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Tuesday, February 24, 2015

RiRi takes a bow: Topshop loses appeal in passing off case

By Jonathon Adamopoulos, Senior Associate, and Marryum Kahloon, Vacation Clerk

Note: Readers may want to find an umbrella, as the following article may pour up a few too many lyrics for some.

Poor Topshop is not finding a lot of love in a hopeless place after losing an appeal against Justice Birss' decision that it had committed an act of passing off. The company found themselves unable to talk that talk for Lord Justices Richards, Kitchin and Underhill in the Court of Appeal in Fenty & Ors v Arcadia Group Brands Limited & Anor [2015] EWCA Civ 3.

The facts


In 2012, Topshop began selling a sleeveless t-shirt called the RIHANNA TANK. The t-shirt was screen printed with an image of Rihanna that was taken during the music video shoot for her single We Found Love.

Thursday, February 19, 2015

New IP laws coming soon

By Clare Young, Managing Associate

The Intellectual Property Law Amendment Bill 2014 has finally passed both houses and is awaiting royal assent (expected shortly). We say 'finally' as the content of the Bill was introduced back in 2013 and appeared to be passing through Federal Parliament without much objection when the general election was called, causing the Bill to lapse. The Bill was re-introduced in 2014 under the current government.

The Parliamentary Secretary for Industry has said that the Bill will 'reduce red tape for those wishing to obtain or enforce their intellectual property rights and will provide more support for other countries facing health emergencies'. So what will change and who will be affected?

Tuesday, February 17, 2015

High Court to hear appeal from D'Arcy v Myriad Genetics Inc

By Tony Shaw, Associate

We reported here and in our recent Focus article that the Full Federal Court in D'Arcy v Myriad Genetics Inc (D'Arcy) handed down a unanimous judgment confirming the first instance decision of Justice Nicholas in Cancer Voices Australia v Myriad Genetics Inc (Cancer Voices) that 'isolated nucleic acids' (genetic materials in their isolated form) are patentable in Australia.

The judgments in Cancer Voices and D'Arcy have been consistent in the application of Australian patent law in deciding that 'isolated nucleic acids' are patentable subject matter. In the US, the Supreme Court has come to a different conclusion finding that isolation per se is not enough for patent eligibility. In Europe, Directive 98/44/EC on the legal protection of biotechnological inventions provides that isolated biological material is patentable even if it has occurred previously in nature.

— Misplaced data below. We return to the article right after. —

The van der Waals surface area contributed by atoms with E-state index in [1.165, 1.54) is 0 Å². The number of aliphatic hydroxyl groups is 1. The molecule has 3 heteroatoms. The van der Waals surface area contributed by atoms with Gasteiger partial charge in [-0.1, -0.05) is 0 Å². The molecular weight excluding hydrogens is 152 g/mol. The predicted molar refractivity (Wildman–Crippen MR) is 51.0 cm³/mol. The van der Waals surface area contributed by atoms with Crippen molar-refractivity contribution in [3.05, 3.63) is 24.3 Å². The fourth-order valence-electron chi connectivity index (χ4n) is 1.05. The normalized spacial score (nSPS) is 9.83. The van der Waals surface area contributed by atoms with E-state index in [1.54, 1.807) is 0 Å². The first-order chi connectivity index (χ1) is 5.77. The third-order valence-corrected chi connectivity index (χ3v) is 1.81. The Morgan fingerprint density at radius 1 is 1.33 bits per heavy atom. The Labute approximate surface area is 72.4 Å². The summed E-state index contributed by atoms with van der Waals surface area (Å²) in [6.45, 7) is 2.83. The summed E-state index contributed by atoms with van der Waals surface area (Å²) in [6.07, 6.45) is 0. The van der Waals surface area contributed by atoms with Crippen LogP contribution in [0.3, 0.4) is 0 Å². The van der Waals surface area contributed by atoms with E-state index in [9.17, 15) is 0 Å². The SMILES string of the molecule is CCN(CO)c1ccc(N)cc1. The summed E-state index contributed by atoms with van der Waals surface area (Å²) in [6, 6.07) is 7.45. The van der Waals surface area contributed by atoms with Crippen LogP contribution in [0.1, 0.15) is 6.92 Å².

On 13 February 2015, the High Court of Australia granted Ms D'Arcy special leave to appeal the Full Court's decision. According to a press release by Ms D'Arcy's lawyers the High Court hearing will take place in April 2015.

Keep an eye on Scintilla and the Allens website for updates on the appeal and our reporting of the High Court's decision.

Monday, February 16, 2015

Regency Media: won the battle, but lost the war

By Adrian Chang, Lawyer

Regular readers will recall that in April last year we wrote about an interesting case, the appeal to which (Regency Media Pty Ltd v MPEG LA, LLC [2014] FCAFC 183) was handed down just before the Christmas break.

As explained in the judgment, MPEG licensed a suite of patents relating to video encoding technology to Regency. All of the patents under the agreement formed part of a pool of standard essential patents that underpinned MPEG audio-visual encoding technology.

Regency, relying on section 145(1) of the Patents Act 1990 (Cth), purported to terminate the agreement after one of the subsisting patents expired.

Monday, February 9, 2015

It's the (downloading) apocalypse, or is it?

By David Stewart, Associate

On 6 February, Scintilla blogged about all things patent-related in the proposed Trans Pacific Partnership Agreement (TPP). If you missed it (how could you!), check it out at the blog.

Cruelly, we left you on a cliffhanger, waiting to find out if proposed changes to Australian copyright law will sound the death-knell for downloaders of movies, music and TV shows (or at least make it much, much more costly), as seems to have been the media focus to date. Well, below is a summary of a few of the more controversial TPP proposals relating to copyright, and how they may affect Australian law.

Friday, February 6, 2015

Does TPP spell the end of the world as we know it?

By David Stewart, Associate

Over the course of the last 12 months or so, the long-mooted Trans Pacific Partnership Agreement (TPP) has periodically occupied the pages of the major Australian media outlets, with articles covering all sorts of issues, from concerns about the impact on public healthcare, to the serious lack of public transparency regarding negotiations between the parties and, finally, the apparently more serious (if that can be measured by the number of articles written) impact on Australians' "fundamental human right" to (illegally) download the latest episodes of Game of Thrones, House of Cards and/or [insert your favourite TV show here].